Wednesday, June 24, 2009

The Upper & Lower Falls of the UP: Everyone Had Mosquitoes on Their Minds

“Yes, you really must visit the Upper and Lower Tahquamenon Falls during your stay in the Upper Peninsula.” Then she added as an afterthought, “Be sure to take insect repellent with you.”Ed received this response when he visited our campground office and shared news of our plans to visit these “must see” Falls in the Tahquamenon Falls State Parks.

As the morning progressed, it seemed that it wasn’t only Darlene in the campground office with mosquitoes on her mind. In the parking lot of the Upper Tahquamenon Falls, we saw a trail guide misting himself in a shower of insect repellent and advising his two companions to do the same. Ed noticed that the expressions on people’s faces returning from the Falls seemed mildly annoyed as they swatted the air at mosquitoes. A skinny woman clutched the neck of her jacket as if a winter wind blew but she really just did this to keep the neckline tight blocking the nasty mosquitoes. One man grinned when he told me, “We left some mosquitoes back a ways for you.” Not a single person returning from the Upper Falls made the expected comments like: “You’re in for a treat, the Upper Falls are beautiful.” Those who muttered a passing comment complained about the mosquitoes.

All throughout our stay in the Upper Peninsula, mosquitoes had been pesky. After our first day in the UP, my sandaled feet, bare legs, and sleeveless arms swelled with welts from mosquito bites. Quickly, I’d grown accustomed to the scent of Off and to the pink color of calamine lotion dried on my skin. I started to wear long sleeve shirts, slacks and socks with my sneakers every day even if the temperatures climbed to the 80s.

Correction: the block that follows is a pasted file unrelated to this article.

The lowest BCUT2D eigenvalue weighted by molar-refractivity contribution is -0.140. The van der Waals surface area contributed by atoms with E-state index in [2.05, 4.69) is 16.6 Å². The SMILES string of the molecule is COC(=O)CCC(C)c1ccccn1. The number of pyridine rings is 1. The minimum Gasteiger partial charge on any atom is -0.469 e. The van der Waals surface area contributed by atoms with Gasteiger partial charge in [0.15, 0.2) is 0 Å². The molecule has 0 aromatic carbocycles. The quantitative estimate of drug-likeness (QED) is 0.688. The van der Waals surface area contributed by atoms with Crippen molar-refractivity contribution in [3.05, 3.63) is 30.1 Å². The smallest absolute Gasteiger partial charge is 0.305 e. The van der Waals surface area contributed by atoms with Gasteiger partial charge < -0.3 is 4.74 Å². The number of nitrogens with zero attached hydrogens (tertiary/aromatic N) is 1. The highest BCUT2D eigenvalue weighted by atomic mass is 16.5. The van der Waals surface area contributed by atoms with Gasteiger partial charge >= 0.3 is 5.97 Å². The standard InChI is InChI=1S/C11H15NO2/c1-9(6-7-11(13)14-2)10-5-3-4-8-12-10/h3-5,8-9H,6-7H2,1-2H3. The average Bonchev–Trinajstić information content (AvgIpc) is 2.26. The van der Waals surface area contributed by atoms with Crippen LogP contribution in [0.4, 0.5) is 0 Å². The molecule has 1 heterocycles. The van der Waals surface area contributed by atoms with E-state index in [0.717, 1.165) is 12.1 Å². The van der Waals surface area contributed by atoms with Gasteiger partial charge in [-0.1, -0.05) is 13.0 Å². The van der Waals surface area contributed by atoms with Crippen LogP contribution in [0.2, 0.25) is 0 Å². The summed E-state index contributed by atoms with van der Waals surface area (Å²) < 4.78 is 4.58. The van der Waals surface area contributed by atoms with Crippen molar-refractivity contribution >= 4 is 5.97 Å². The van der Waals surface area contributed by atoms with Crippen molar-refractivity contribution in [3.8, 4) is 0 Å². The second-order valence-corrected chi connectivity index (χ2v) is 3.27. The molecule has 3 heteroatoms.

For our hike to the Upper Falls, the mosquitoes dared to target my only bare spots of skin. Those bold creatures zoomed for the nose and forehead, the places I missed spraying with Off. I began to fantasize about how lovely the place would be in the winter with no mosquitoes. Why had I come in June?

The roar of the waterfall eventually drowned out the buzz of the mosquitoes as I walked the trail. When, I saw my first glimpse of the Upper Falls through some trees, I forgot about the bugs and just enjoyed the view of the water falling off a 50 foot drop. The Upper Falls are the highest waterfall west of the Mississippi except for Niagara Falls and span 200 feet across the Tahquamenon River. From a distance, it’s a grand vision of nature. Each viewpoint along the paved trail gives a closer and closer look until visitors finally descend steps to a viewing platform daringly close to the Falls. From here, you can feel the vibration of the hundreds of gallons of water rushing over the Falls into the canyon below. You can see the bourbon brown color of the water which comes from the tannic acid of the decaying hemlocks, spruce and cedar along the Tahquamenon River. The pools of foam cluster at the bottom of the plunge. The foam looks like whipped egg whites and are created by the river’s organic debris, low mineral content, and the turbulence of the Falls. Just below the water surface before the ledge of the Falls, shining circles catch the sunshine. They are coins from visitor’s wishes cast with a penny or dime. Had they wished for the mosquitoes to go away?

An hour later, we traveled to the Lower Falls of the Tahquamenon River just a short drive along Highway M123. The mosquitoes knew this route too. And, we saw the same forlorn, mosquito bitten people here as well.

The Lower Falls are a series of five small falls on the river. There are two ways to see the Lower Falls: rent a row boat from a concessionaire in the park and cross the Tahquamenon River to an island trail surrounded by the Lower Falls, or follow the boardwalk trail around the river bend. I walked the boardwalk .3 miles to the first overlook. The Lower Falls may be small in comparison to the Upper Falls, but their current, whirlpools, and series of plunges are posted as dangerous. From the edge of the overlook, I sensed the power. The force of the Falls sent mist into my face and filled the park setting with the soothing sound of rushing water. I felt relaxed and ready for a picnic lunch which I ate in the shelter of my car away from the mosquitoes.

The day at the Upper and Lower Falls was pleasant. I didn’t let the mosquitoes ruin my appreciation for the scenery or curtail my habit of ending a visit to an attraction with some retail therapy. At the gift shop, I noticed a handmade sign: “We have insect repellent.” By the day’s end, the store probably sold more bug spray than the usual souvenir t-shirts or postcards.

June 24, 2009


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